The most prominent symptom of cataract is the clouding of sight which cannot be remedied by using glasses. It is in fact a reduction of brightness, contrast and intensity of colours, since the lens ceases to be as transparent as it should be.
In some types of cataract people may experience a glare and reflections around light sources that impair sight.
Other symptoms which a patient will develop are dependent on the type of cataract, but also on the refractive properties of his or her lens.
The hardening (stiffening) of the lens nucleus during cataract leads to refractive myopia, that is an increase in myopia to nearsighted people but also a decrease in hypermetropia to farsighted people .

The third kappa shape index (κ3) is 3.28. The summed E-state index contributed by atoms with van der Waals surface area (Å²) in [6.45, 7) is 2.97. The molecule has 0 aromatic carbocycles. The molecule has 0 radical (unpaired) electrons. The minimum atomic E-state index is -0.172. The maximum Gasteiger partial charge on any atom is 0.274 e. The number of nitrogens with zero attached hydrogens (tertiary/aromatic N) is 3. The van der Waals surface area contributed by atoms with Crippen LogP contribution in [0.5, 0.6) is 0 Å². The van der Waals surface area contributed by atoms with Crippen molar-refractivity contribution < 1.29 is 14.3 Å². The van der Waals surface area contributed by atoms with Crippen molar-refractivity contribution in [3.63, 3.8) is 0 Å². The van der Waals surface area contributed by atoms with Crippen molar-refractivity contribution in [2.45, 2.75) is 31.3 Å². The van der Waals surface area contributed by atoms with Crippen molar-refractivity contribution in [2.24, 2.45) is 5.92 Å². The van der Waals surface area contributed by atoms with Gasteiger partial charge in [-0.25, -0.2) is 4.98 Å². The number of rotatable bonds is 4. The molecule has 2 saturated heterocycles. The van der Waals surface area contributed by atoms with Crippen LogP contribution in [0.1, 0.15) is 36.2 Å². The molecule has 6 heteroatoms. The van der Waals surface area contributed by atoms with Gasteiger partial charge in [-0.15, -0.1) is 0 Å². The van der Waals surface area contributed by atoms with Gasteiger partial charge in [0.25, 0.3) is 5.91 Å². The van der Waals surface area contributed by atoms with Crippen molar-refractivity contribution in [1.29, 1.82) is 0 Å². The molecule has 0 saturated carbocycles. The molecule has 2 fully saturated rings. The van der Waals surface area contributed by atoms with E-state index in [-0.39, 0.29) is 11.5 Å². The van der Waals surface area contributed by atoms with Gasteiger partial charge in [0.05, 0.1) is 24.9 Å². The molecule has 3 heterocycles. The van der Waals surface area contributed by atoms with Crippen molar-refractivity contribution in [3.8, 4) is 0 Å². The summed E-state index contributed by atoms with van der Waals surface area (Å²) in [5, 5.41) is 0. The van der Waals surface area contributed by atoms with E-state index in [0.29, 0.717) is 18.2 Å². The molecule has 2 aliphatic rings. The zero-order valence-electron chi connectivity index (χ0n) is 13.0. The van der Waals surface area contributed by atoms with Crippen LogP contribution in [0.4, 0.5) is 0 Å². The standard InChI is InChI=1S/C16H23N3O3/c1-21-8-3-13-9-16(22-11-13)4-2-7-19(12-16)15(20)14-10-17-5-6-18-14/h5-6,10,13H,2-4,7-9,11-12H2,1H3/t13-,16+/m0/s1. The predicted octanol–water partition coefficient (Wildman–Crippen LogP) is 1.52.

In some patients this refractive myopia leads to a temporary improvement in longsighted people (double vision, also called diplopia).
It should be noted that cataract symptoms do not always manifest simultaneously in both eyes. One of the two, may develop worse sight disorders and needs to be treated first.
Some patients report that they are experiencing double vision and that diplopia persists even if they cover one of their eyes. In such cases this is not real diplopia concerning both eyes, but a case of double vision of objects which is the result of the abnormal morphology of the cataractic lens.